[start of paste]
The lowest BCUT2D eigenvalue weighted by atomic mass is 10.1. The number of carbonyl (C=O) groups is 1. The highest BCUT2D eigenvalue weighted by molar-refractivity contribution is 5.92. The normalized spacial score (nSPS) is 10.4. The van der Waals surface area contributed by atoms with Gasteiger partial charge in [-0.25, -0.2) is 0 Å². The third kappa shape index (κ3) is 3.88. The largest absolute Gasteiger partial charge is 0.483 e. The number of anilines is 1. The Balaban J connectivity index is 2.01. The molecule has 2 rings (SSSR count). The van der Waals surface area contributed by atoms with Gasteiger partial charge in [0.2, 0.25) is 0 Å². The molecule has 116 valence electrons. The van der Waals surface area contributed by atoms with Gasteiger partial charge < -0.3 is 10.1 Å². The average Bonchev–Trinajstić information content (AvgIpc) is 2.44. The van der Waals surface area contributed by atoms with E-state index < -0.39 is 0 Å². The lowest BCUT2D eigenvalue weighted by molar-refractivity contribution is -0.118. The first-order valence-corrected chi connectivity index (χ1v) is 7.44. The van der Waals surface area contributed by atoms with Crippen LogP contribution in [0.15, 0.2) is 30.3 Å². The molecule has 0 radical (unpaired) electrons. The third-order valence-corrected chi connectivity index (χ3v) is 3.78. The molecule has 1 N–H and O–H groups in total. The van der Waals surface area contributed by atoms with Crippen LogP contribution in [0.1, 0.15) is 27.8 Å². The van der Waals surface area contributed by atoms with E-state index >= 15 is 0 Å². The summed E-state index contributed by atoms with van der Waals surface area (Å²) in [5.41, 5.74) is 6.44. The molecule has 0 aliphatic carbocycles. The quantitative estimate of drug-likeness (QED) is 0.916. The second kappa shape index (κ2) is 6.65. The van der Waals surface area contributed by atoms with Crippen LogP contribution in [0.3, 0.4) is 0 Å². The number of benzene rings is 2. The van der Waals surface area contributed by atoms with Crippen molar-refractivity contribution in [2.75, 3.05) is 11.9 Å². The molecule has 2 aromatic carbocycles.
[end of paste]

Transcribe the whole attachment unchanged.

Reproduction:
The lowest BCUT2D eigenvalue weighted by atomic mass is 10.1. The number of carbonyl (C=O) groups is 1. The highest BCUT2D eigenvalue weighted by molar-refractivity contribution is 5.92. The normalized spacial score (nSPS) is 10.4. The van der Waals surface area contributed by atoms with Gasteiger partial charge in [-0.25, -0.2) is 0 Å². The third kappa shape index (κ3) is 3.88. The largest absolute Gasteiger partial charge is 0.483 e. The number of anilines is 1. The Balaban J connectivity index is 2.01. The molecule has 2 rings (SSSR count). The van der Waals surface area contributed by atoms with Gasteiger partial charge in [0.2, 0.25) is 0 Å². The molecule has 116 valence electrons. The van der Waals surface area contributed by atoms with Gasteiger partial charge < -0.3 is 10.1 Å². The average Bonchev–Trinajstić information content (AvgIpc) is 2.44. The van der Waals surface area contributed by atoms with E-state index < -0.39 is 0 Å². The lowest BCUT2D eigenvalue weighted by molar-refractivity contribution is -0.118. The first-order valence-corrected chi connectivity index (χ1v) is 7.44. The van der Waals surface area contributed by atoms with Crippen LogP contribution in [0.15, 0.2) is 30.3 Å². The molecule has 0 radical (unpaired) electrons. The third-order valence-corrected chi connectivity index (χ3v) is 3.78. The molecule has 1 N–H and O–H groups in total. The van der Waals surface area contributed by atoms with Crippen LogP contribution in [0.1, 0.15) is 27.8 Å². The van der Waals surface area contributed by atoms with E-state index >= 15 is 0 Å². The summed E-state index contributed by atoms with van der Waals surface area (Å²) in [5.41, 5.74) is 6.44. The molecule has 0 aliphatic carbocycles. The quantitative estimate of drug-likeness (QED) is 0.916. The second kappa shape index (κ2) is 6.65. The van der Waals surface area contributed by atoms with Crippen LogP contribution in [0.3, 0.4) is 0 Å². The number of benzene rings is 2. The van der Waals surface area contributed by atoms with Crippen molar-refractivity contribution in [2.75, 3.05) is 11.9 Å². The molecule has 2 aromatic carbocycles.